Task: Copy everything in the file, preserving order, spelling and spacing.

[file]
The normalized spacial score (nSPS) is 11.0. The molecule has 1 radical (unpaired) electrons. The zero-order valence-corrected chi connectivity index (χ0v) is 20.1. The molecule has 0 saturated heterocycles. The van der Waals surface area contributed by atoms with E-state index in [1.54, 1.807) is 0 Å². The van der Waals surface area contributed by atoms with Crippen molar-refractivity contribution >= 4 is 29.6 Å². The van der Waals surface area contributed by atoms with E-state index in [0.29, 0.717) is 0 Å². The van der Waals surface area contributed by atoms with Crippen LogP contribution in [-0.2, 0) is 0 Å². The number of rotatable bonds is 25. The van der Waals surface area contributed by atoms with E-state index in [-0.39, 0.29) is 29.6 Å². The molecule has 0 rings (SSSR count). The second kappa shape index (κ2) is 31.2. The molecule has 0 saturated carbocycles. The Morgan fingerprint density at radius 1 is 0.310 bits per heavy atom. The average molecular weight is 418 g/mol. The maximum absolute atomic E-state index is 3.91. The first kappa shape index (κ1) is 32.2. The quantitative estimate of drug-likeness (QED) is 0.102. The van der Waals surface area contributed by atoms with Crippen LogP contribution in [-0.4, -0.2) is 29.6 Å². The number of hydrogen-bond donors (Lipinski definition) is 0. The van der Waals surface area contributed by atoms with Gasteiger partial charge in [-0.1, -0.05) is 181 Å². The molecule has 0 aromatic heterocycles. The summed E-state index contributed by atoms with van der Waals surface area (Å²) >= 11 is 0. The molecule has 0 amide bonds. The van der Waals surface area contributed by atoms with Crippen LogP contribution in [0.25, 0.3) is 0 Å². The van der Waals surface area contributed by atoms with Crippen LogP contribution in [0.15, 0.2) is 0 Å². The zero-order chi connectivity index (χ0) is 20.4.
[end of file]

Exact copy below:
The normalized spacial score (nSPS) is 11.0. The molecule has 1 radical (unpaired) electrons. The zero-order valence-corrected chi connectivity index (χ0v) is 20.1. The molecule has 0 saturated heterocycles. The van der Waals surface area contributed by atoms with E-state index in [1.54, 1.807) is 0 Å². The van der Waals surface area contributed by atoms with Crippen molar-refractivity contribution >= 4 is 29.6 Å². The van der Waals surface area contributed by atoms with E-state index in [0.29, 0.717) is 0 Å². The van der Waals surface area contributed by atoms with Crippen LogP contribution in [-0.2, 0) is 0 Å². The number of rotatable bonds is 25. The van der Waals surface area contributed by atoms with E-state index in [-0.39, 0.29) is 29.6 Å². The molecule has 0 rings (SSSR count). The second kappa shape index (κ2) is 31.2. The molecule has 0 saturated carbocycles. The Morgan fingerprint density at radius 1 is 0.310 bits per heavy atom. The average molecular weight is 418 g/mol. The maximum absolute atomic E-state index is 3.91. The first kappa shape index (κ1) is 32.2. The quantitative estimate of drug-likeness (QED) is 0.102. The van der Waals surface area contributed by atoms with Crippen LogP contribution in [-0.4, -0.2) is 29.6 Å². The number of hydrogen-bond donors (Lipinski definition) is 0. The van der Waals surface area contributed by atoms with Gasteiger partial charge in [-0.1, -0.05) is 181 Å². The molecule has 0 aromatic heterocycles. The summed E-state index contributed by atoms with van der Waals surface area (Å²) >= 11 is 0. The molecule has 0 amide bonds. The van der Waals surface area contributed by atoms with Crippen LogP contribution in [0.25, 0.3) is 0 Å². The van der Waals surface area contributed by atoms with Crippen LogP contribution in [0.15, 0.2) is 0 Å². The zero-order chi connectivity index (χ0) is 20.4.